November 10th, 2009
“Kill the bill, kill the bill” the crowds on the capital hill chanted. Any day of the week, any week of the year, you can ask any hard working American – do you want a bigger government? The unanimous answer will be no. None of us want a bigger government just for the sake of a bigger government. But ask the people – do you want to let the wheeling dealing scheming conmen entice hard working Americans (or the local Canadians!) into buying financial instruments (or houses!) that they cannot afford (or if they can, definitely wont be in exactly 1095 days from closing)? Or that, do you want the current economic crisis to take away the prospect of education (or healthcare) from a child whose parents may have lost a job? Aah, it is then that the answer changes to something like, “um, no, govt should probably do something about it”.
You are damn right Joe – government should do something about it.
Thus, the question that should be asked is not about government spending or tax cuts or fiscal deficit, rather the debate has to be on pros and cons of a specific proposal. Anytime a politician offers you a new tax – we should be sure to ask “what is it going to get us in return?”. Ditto for tax cut – “Thanks a lot pres, but can you tell what does that mean in terms of facilities that are going to go away?”.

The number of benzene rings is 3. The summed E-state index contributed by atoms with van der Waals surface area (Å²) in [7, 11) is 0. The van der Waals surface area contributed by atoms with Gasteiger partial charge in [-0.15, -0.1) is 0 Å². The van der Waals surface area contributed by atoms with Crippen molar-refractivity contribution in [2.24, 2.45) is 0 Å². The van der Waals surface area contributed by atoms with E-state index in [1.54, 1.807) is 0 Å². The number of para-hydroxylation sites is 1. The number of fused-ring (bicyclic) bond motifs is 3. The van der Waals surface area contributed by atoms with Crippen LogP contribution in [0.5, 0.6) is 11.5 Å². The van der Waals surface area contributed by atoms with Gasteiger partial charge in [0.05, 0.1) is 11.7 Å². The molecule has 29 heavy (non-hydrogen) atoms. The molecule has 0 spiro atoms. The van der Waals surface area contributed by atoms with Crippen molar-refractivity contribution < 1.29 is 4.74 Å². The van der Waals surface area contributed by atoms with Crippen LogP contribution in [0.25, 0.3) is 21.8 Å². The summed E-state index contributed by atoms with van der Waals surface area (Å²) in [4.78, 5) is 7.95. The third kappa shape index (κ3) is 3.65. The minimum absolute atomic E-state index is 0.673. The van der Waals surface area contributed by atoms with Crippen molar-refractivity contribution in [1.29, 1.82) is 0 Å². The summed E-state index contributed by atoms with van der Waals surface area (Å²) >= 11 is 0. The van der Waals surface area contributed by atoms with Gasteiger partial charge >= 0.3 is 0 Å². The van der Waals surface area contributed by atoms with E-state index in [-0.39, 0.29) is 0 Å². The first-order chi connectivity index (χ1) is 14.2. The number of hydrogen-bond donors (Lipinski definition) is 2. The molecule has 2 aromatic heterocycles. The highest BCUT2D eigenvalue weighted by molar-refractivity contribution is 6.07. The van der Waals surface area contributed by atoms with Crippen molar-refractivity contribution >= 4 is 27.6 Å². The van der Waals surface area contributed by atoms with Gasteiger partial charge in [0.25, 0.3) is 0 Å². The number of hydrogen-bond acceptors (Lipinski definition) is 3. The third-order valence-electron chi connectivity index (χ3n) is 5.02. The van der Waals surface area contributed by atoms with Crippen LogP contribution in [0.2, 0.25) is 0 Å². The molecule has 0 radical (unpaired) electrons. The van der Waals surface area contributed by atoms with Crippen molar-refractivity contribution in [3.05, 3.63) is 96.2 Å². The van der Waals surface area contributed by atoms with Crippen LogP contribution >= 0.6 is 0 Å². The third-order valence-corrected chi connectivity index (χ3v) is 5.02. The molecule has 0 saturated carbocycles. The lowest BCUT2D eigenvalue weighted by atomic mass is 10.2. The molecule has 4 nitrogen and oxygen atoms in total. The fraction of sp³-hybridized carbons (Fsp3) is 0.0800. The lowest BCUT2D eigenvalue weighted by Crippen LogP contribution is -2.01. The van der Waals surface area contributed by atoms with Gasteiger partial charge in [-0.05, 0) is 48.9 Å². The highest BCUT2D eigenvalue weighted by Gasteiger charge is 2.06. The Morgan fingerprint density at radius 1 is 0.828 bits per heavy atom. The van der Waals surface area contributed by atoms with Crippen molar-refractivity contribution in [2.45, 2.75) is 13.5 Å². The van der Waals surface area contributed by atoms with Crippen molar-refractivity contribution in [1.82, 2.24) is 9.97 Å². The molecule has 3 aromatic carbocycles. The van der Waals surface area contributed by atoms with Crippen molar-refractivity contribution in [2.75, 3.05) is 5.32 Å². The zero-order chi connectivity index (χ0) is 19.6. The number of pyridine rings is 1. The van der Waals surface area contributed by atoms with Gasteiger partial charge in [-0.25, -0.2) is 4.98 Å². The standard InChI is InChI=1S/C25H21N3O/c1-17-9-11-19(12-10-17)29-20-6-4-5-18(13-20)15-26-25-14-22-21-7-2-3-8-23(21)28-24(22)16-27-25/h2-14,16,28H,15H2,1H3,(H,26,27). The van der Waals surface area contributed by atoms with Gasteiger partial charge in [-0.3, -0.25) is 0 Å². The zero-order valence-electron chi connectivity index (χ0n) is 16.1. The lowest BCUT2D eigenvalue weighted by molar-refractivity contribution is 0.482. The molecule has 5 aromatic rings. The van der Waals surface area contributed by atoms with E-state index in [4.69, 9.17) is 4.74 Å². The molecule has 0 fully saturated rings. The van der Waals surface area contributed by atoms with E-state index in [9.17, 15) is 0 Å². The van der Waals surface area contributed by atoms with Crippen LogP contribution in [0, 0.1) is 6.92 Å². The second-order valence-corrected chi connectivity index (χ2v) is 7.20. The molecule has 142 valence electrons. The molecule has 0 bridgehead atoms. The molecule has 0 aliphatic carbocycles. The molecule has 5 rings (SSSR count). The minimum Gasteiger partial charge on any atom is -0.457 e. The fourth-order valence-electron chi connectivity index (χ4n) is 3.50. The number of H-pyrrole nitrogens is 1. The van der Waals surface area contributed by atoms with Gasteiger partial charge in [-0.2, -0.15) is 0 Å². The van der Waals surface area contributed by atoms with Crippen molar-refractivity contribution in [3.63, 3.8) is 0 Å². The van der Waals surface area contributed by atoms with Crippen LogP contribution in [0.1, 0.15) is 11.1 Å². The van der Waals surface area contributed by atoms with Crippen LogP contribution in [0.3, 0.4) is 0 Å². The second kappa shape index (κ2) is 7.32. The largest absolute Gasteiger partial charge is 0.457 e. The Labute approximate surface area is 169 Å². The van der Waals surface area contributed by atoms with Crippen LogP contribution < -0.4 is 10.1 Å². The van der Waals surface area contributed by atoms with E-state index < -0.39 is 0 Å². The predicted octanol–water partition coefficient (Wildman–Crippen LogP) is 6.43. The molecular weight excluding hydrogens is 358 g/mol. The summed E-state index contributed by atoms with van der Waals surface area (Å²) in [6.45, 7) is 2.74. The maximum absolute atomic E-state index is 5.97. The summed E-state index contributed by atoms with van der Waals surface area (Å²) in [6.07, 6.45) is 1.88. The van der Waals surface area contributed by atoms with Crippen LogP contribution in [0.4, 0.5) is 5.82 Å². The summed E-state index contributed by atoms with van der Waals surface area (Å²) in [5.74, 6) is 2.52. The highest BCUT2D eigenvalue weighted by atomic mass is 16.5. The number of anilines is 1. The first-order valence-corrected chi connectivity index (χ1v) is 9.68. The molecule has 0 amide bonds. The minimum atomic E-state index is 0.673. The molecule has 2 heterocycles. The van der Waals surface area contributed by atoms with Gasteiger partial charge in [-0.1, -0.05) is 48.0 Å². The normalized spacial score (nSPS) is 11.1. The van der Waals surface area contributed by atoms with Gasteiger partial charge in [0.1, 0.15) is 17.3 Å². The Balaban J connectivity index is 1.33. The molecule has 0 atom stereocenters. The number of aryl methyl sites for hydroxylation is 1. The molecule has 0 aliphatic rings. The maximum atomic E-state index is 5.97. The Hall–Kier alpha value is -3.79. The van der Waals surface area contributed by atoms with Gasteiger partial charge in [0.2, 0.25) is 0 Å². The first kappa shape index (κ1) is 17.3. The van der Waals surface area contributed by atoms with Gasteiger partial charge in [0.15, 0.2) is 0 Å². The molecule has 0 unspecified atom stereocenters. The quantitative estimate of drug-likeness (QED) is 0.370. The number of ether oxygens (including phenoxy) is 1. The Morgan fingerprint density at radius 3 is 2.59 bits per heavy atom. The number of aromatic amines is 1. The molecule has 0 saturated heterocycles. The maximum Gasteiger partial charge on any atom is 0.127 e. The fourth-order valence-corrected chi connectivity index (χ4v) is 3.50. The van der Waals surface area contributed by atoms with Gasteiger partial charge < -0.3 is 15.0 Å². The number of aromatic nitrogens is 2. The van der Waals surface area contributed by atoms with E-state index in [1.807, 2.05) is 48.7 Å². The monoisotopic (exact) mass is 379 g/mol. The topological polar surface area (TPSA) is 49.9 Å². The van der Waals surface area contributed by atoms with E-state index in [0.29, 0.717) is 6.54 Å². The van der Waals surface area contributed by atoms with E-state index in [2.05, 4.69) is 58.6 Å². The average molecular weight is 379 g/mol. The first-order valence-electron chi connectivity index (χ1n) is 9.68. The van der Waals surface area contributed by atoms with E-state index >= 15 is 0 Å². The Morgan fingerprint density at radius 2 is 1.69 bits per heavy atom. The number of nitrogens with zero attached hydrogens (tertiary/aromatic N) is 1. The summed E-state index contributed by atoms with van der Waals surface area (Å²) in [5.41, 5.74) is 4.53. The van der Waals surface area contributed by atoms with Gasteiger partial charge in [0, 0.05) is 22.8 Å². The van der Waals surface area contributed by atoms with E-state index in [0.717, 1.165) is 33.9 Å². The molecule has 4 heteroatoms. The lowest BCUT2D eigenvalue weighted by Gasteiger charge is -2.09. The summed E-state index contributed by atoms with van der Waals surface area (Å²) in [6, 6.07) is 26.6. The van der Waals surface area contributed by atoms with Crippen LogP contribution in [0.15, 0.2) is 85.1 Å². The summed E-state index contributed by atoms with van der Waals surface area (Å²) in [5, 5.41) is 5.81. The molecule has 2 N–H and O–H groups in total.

Years ago when I moved to the US (and years later I heard the French president reiterate that we are all Americans now), I was most surprised to see the size of the American government. A bulky school system – thousands of schools and hundreds of universities. A shiny USPS. Ultra defense spending. Astronomical space agency. All that was (and continues to be) public agencies, right here in the bastion of Capitalism. Then it dawned on me that capitalism is what you define it to be. Facilities that the people are comfortable with (schools, universities, mail trucks) are not the facilities anyone is going to give up that easily (or should). True, the US act of 1970 made the USPS into a semi independent agency that is now revenue neutral, but still it didn’t consider it right to privatize or close it. Why? Because there are somethings you may not want to trust a private company to do (such as creating mailers for visually impaired people).
It even makes sense not to try to classify a nation as capitalist or socialist at all. At what point do cross over from UK to Sweden? Really, there is no solid line (just miles and miles of the Norwegian sea, but I digress). Rather, it makes sense to only define a capitalism index for each country. That will need to be defined carefully however, and I am not going to hazard a definition this very moment. I know I have breached this topic earlier, but perhaps this time I will get more ideas and start working on an actual economics concept. (Really, that will be some day – my computer science doctorate adviser will be well vindicated – “I always knew that Amrinder guy was only trouble”.)